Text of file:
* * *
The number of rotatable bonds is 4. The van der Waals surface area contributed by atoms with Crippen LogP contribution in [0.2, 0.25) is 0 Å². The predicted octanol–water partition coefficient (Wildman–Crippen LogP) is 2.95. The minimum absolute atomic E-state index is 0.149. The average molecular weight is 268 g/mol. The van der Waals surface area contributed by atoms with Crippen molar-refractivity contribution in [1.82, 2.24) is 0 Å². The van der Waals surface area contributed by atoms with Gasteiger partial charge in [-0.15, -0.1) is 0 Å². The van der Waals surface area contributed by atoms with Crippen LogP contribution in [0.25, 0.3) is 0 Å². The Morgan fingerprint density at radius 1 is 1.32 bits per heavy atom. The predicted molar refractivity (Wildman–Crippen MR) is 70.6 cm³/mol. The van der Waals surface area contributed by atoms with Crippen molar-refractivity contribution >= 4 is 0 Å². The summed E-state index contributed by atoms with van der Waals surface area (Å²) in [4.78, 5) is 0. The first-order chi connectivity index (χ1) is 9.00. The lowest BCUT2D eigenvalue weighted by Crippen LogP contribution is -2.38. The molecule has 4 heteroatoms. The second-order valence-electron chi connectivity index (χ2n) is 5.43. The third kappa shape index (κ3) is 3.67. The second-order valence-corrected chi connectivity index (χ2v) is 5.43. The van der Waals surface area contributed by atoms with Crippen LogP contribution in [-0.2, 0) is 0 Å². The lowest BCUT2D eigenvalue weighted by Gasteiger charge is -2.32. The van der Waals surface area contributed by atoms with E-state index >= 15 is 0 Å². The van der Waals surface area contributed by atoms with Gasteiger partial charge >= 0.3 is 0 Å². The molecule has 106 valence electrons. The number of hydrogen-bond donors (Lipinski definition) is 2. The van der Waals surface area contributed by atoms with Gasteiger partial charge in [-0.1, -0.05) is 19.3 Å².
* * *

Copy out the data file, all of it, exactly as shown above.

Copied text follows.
The number of rotatable bonds is 4. The van der Waals surface area contributed by atoms with Crippen LogP contribution in [0.2, 0.25) is 0 Å². The predicted octanol–water partition coefficient (Wildman–Crippen LogP) is 2.95. The minimum absolute atomic E-state index is 0.149. The average molecular weight is 268 g/mol. The van der Waals surface area contributed by atoms with Crippen molar-refractivity contribution in [1.82, 2.24) is 0 Å². The van der Waals surface area contributed by atoms with Gasteiger partial charge in [-0.15, -0.1) is 0 Å². The van der Waals surface area contributed by atoms with Crippen LogP contribution in [0.25, 0.3) is 0 Å². The Morgan fingerprint density at radius 1 is 1.32 bits per heavy atom. The predicted molar refractivity (Wildman–Crippen MR) is 70.6 cm³/mol. The van der Waals surface area contributed by atoms with Crippen molar-refractivity contribution >= 4 is 0 Å². The summed E-state index contributed by atoms with van der Waals surface area (Å²) in [4.78, 5) is 0. The first-order chi connectivity index (χ1) is 9.00. The lowest BCUT2D eigenvalue weighted by Crippen LogP contribution is -2.38. The molecule has 4 heteroatoms. The second-order valence-electron chi connectivity index (χ2n) is 5.43. The third kappa shape index (κ3) is 3.67. The second-order valence-corrected chi connectivity index (χ2v) is 5.43. The van der Waals surface area contributed by atoms with Crippen LogP contribution in [-0.2, 0) is 0 Å². The lowest BCUT2D eigenvalue weighted by Gasteiger charge is -2.32. The van der Waals surface area contributed by atoms with E-state index >= 15 is 0 Å². The van der Waals surface area contributed by atoms with Gasteiger partial charge >= 0.3 is 0 Å². The molecule has 106 valence electrons. The number of hydrogen-bond donors (Lipinski definition) is 2. The van der Waals surface area contributed by atoms with Gasteiger partial charge in [-0.1, -0.05) is 19.3 Å².